Swedish authorities have charged two individuals with attempted murder and accessory to attempted murder in a hammer attack on a blogger and outspoken critic of the authoritarian leader of Russia's North Caucasus region of Chechnya, Ramzan Kadyrov.
The Swedish Security Service (SAPO) said in a statement late on October 29 that the attack in February on Tumso Abdurakhmanov was suspected of being linked to "a regime in another country, the Russian republic of Chechnya."
"Activities and attacks by foreign powers against Sweden have intensified and broadened. The fact that another regime is suspected of being linked to an attempted murder in Sweden is an example of how intelligence activities have changed," said Daniel Stenling, head of counterintelligence at SAPO.
SAPO did not identify the suspects, but Sweden's TT news agency reported the two were Russian citizens, a man and a woman.
Abdurakhmanov, who fled Russia several years ago, said he survived the February 26 attack by overpowering an assailant armed with a hammer.
It was one of several attacks outside Russia in recent months on critics of Chechnya's Kremlin-backed leader, Kadyrov.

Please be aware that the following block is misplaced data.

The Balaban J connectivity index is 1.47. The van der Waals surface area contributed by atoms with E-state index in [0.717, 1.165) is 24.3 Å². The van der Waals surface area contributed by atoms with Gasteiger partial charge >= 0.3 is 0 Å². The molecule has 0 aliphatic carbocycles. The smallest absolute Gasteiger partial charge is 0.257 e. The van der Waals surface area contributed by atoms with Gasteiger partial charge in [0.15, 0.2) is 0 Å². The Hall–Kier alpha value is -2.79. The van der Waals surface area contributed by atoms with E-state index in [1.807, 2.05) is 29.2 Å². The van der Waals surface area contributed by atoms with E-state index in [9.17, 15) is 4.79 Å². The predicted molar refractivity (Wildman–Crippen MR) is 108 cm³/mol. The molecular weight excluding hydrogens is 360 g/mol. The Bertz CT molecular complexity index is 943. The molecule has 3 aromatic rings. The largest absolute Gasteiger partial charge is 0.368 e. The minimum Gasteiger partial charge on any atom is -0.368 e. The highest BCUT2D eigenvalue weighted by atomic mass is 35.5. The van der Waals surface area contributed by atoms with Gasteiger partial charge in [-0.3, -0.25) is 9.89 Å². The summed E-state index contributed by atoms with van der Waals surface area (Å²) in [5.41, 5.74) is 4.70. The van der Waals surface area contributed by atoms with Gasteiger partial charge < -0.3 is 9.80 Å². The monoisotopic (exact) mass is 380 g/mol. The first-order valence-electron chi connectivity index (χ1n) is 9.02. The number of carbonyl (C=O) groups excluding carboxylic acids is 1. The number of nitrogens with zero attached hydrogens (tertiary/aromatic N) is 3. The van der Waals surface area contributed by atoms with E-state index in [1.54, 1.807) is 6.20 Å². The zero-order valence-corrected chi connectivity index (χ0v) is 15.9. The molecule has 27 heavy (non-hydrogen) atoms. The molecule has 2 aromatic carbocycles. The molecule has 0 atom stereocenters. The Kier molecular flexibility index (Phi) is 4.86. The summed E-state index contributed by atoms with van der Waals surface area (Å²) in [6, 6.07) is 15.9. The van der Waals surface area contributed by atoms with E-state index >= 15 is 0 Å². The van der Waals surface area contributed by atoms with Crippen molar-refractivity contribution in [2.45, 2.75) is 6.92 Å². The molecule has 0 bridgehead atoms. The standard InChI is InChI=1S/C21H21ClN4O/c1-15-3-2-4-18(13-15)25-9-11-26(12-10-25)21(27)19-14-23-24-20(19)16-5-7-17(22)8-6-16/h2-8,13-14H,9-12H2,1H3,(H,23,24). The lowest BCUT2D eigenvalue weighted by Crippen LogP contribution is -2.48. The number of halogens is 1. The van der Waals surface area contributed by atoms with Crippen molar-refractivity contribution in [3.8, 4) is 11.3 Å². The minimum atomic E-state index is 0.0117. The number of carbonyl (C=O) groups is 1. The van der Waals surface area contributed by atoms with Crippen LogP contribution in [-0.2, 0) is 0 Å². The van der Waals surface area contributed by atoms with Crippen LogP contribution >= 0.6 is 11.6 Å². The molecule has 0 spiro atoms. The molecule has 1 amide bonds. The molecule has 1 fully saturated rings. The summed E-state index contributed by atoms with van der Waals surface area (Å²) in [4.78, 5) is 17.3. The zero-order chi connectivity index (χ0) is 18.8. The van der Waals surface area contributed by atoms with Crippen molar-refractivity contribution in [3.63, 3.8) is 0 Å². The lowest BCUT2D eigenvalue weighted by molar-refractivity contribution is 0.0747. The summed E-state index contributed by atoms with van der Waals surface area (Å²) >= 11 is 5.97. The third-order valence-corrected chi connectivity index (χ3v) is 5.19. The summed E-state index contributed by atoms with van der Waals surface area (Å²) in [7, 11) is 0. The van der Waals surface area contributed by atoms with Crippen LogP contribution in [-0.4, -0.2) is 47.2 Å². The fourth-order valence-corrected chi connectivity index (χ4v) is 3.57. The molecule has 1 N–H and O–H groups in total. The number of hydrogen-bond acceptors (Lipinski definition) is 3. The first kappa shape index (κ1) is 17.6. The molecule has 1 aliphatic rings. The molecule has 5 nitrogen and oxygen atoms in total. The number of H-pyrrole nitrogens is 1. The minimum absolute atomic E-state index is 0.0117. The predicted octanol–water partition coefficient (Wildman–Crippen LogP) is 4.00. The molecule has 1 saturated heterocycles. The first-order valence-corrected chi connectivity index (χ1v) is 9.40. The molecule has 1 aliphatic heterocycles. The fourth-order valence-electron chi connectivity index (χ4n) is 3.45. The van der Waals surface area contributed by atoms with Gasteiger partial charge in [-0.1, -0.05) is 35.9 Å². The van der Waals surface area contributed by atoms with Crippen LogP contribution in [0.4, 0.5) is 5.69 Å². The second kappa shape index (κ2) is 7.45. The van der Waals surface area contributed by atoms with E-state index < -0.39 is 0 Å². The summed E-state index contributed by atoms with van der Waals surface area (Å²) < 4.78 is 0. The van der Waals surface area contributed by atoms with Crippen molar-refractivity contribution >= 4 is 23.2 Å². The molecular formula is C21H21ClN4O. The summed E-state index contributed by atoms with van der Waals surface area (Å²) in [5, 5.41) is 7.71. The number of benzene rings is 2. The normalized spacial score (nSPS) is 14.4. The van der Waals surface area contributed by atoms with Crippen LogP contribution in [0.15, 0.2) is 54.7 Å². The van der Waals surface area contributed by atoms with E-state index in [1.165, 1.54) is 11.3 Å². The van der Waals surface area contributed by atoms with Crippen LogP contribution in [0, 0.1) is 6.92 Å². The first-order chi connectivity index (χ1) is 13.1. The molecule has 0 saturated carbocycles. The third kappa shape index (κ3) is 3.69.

In late January, the body of Imran Aliyev, another Chechen blogger known for his criticism of Kadyrov, was found dead in a hotel room in the northern French city of Lille, with stab wounds.
Earlier this year, police in Austria arrested two Chechen asylum seekers as part of their investigation into the July 4 killing in the Vienna suburb of Gerasdorf of another critic of Kadyrov, Mamikhan Umarov.
In August 2019, Zelimkhan Khangoshvili, a former Chechen separatist fighter who had fled from Georgia to Germany, was shot dead in Berlin. A Russian national suspected in the killing went on trial in Germany earlier this month.
Human rights groups have accused Kadyrov of widespread abuses in the region, allegations he denies. They say Kadyrov is ultimately responsible for the violence and intimidation of political opponents by Chechen authorities, including kidnappings, forced disappearances, torture, and extrajudicial killings.
Supporters claim Kadyrov has brought relative calm to the volatile region following two wars between Moscow and separatists after the 1991 break-up of the Soviet Union.